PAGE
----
Most hotels are now open in Italy with a few changes.

If the property previously offered a buffet breakfast, this is no longer an option. The check-in process is the same except the staff are all wearing face coverings and encouraging customers to do the same when they enter the lobby.

If an online check-in option is available, the customers are encouraged to use this option instead.


Here is the full list of changes that was emailed to us for our upcoming stay at a local hotel:

  • Temperature controls for all guests entering the facility and specific procedures for detecting body temperature equal to or greater than 37.5 degrees centigrade. The stay will not be allowed to guests with recorded temperatures above 37.5 degrees centigrade.
  • Health statements and disclaimer forms that guests will be required to sign upon arrival.
  • Special hand sanitizers available to guests in the common areas of the hotel including the lobby, the breakfast room and restaurant and the pool bar.
  • Aeration of all common areas, and use of UVC lamps to sanctify them during their night closing.
  • External check-in areas, and ventilated check-out area with large outdoor spaces for waiting.
  • Enhancing hygiene and safety training for employees, ranging from awareness-raising on social distancing to the correct procedures for the use of PPE, to case monitoring and notification procedures.
  • The subjecting of employees to regular temperature checks, with the constant obligation to sign hygiene declarations and resort to PPE.
  • Reduced paper services (menus, newspapers, newsletters and guest directories) throughout the hotel
  • A significant increase in the regular cleaning and sanitization of all hotel spaces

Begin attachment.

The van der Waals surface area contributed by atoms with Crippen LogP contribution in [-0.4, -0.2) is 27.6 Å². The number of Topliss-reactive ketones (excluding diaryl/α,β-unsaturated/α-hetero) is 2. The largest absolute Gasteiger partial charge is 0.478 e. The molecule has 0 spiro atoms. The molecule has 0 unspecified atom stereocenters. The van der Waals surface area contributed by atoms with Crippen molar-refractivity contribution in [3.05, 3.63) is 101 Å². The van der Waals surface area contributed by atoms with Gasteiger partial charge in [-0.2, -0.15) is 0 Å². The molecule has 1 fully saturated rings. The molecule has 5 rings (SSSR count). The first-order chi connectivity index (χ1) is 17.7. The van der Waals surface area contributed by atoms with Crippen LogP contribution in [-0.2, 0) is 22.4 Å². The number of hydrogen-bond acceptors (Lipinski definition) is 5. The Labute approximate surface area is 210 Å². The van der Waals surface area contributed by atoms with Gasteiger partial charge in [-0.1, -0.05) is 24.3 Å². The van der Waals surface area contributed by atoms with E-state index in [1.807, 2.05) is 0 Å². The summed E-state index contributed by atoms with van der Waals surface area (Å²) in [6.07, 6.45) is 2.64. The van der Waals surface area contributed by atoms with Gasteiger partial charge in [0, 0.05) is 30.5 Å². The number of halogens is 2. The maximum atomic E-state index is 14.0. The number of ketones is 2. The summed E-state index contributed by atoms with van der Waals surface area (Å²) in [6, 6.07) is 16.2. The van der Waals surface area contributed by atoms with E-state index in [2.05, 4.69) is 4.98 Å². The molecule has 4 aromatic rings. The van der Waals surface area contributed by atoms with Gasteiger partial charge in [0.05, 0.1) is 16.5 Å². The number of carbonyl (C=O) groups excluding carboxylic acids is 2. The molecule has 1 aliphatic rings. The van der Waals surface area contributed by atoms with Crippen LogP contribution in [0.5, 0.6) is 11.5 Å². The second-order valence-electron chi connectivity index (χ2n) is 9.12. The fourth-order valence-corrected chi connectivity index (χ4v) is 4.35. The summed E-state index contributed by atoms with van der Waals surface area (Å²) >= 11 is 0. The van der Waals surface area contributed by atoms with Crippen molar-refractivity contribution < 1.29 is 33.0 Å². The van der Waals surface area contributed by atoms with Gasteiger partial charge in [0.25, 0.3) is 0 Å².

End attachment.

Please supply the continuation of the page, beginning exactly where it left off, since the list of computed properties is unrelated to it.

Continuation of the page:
• A further increased frequency of sanitation of all areas with a high level of exposure and contact – such as the reception desk, elevator buttons, light switches, door handles, bathrooms in the restaurant hall.
  • The guarantee of an even more rigorous cleaning and sanitizing procedure for the guest rooms. The room cleaning service will use UVC lamps for the sanctification of all the elements in it. The staff will use this service daily for both the arrival / departure rooms and for daily cleaning.
  • The washing of sheets and linen at high temperatures and by means of disinfectants that guarantee their sterilization.
  • The adoption of appropriate measures of spacing the tables in the breakfast area, in the restaurant and in the swimming pool area.
  • A la carte breakfast service booked the previous evening, so as to ensure reduced influx of people. Also, expanding breakfast room.
  • Light lunch will be served by the pool and in the lounge area, à la carte
  • Our convivial dinners will still use the table, and will be served at the same time 20: 30/21: 00 – the distance of min. Will be assured. 1 meter between couples, and the lounge area will be used in case of need for more space.
  • Room service and maintenance services can be carried out without entering the room or an empty room.
  • Our swimming pools are accessible, our staff will take care of ensuring the right distance and compliance with the new rules.


For the most part, we have been choosing to stay in entire-home AirBnB’s as this helps to decrease the amount of people we come into contact with during our stay.

The measures for AirBnB are different as well. The hosts are doing their best to decrease contact time by asking for your identification ahead of time (by sending them a picture) and they wear face coverings while checking you in.

They also are required to show you the specific laws for each city which all basically state the same thing: if you have a temperature over 37 degrees Celsius you must report it, wash your hands frequently, wear a face covering when entering and exiting any building.

Photo by ArtHouse Studio on


This past week my husband and I took a road trip to mainland Italy from Sicily. Since we were driving from an island to the mainland, we have to take the ferry in order to reach our destination.

Some notable differences when it comes to riding the ferry is that there are markings on the floor of the ship which indicate proper social distancing measures. Every 6 feet there will be a stenciled picture on the ground stating, “stand here.”